Could You Please Stop
We Put the Brakes on an Accelerating Car
After hearing all the reports of runaway Toyotas and how folks in some cases just couldn't stop the cars, we decided to conduct our own instrumented test. We rounded up a perfectly normal 2010 Toyota Camry SE V6 (one that wasn't subject to the gas-pedal or any other recall) and decided to simulate a few different scenarios, including two involving a runaway car and our attempts to bring it to a relatively swift halt.
Dan Edmunds, our director of automotive testing, took the Camry to our test track where he and Senior Road Test Editor Josh Jacquot conducted three different but related tests. First they ran the Camry through our standard 60-0 braking test to get a baseline stopping distance number. Then, to simulate a runaway car scenario, they ran the same test, but with the throttle held wide open with the driver's right foot. The driver then shifted the automatic transmission from "Drive" to "Neutral" right before applying the brakes with his left foot while the engine continued to rev. The third test also consisted of flooring the throttle, but this time, upon hitting 60 mph Josh mashed the brake pedal down with his left foot while keeping the transmission in "Drive." The latter test was done to determine whether the vehicle's brakes alone could overpower a stuck throttle and bring the car to a relatively swift halt.
As the first test was a standard stopping test, there was no drama — accelerate to 60 then mash the brake pedal. The stopping distance was 119.9 feet.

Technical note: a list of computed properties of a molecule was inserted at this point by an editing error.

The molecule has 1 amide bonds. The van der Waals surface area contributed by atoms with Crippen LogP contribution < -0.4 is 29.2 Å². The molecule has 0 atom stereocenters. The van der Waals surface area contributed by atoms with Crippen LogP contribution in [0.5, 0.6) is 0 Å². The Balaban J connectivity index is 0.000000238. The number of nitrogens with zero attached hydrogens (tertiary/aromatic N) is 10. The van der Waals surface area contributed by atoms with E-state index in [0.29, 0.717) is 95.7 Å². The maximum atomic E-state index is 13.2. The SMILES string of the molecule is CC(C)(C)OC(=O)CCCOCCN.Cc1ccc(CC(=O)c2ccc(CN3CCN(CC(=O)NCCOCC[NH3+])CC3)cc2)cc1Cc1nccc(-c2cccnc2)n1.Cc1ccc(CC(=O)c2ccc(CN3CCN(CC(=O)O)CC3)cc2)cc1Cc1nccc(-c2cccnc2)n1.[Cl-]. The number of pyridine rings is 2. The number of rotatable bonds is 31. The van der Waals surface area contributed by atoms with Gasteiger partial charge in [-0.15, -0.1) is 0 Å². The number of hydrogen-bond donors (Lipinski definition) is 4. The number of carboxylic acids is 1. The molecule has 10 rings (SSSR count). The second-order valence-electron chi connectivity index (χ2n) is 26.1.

The second test mimicked what anyone should do if their car's engine unexpectedly races and causes unintended acceleration. And that is to stay calm and quickly put the transmission into Neutral to disengage the racing engine from the drive wheels. This allows you to slow down and stop the car in a semi-normal fashion (albeit with the high-revving engine creating a harmless racket) as the brakes won't be fighting the motive force of a racing engine connected to the drive wheels. The stopping distance was, not surprisingly, essentially the same as the "normal" braking test — 120.5 feet.
The third test simulated a racing engine causing the car to speed out of control and the driver reacting by just hitting the brake pedal as hard as possible. Even though in this case the brakes had to overcome the motive force of the engine, they did. The car came to a halt in 148.8 feet, a distance that perhaps a large, heavy-duty pickup might make under normal maximum braking. With practice (this is, after all, a non-standard test), Josh was able to whittle this distance down to 129 feet. In other words, even if the driver of a runaway car (well, a Camry, anyway) doesn't think to put the transmission into neutral before hitting the brakes, it is still possible to stop the car within a reasonable distance if sufficient pedal force is applied.
The take-away from this is that it is possible to stop a runaway car (or at least a Camry) even if the racing engine is left powering the drive wheels. But to do so takes maximum-effort braking. As this isn't something people practice, they may think they're hitting the brakes hard enough when they're not. To overcome the engine's force, you must stand on the brakes for all you're worth. It's actually worse to just continuously use the brakes moderately hard, as this will not cause the car to stop; instead, the brakes will quickly overheat and fade, becoming ineffective. Think of somebody riding their brakes as they descend a long, steep hill — the telltale smell of burning brakes (and the subsequent fading of their ability) is unmistakable.
Although it is possible to stop a runaway car with a racing engine working against the brakes, we cannot emphasize this enough: Should you find yourself in a runaway car, immediately put the transmission into Neutral and then brake as you normally would to bring the car to a stop as quickly and safely as possible.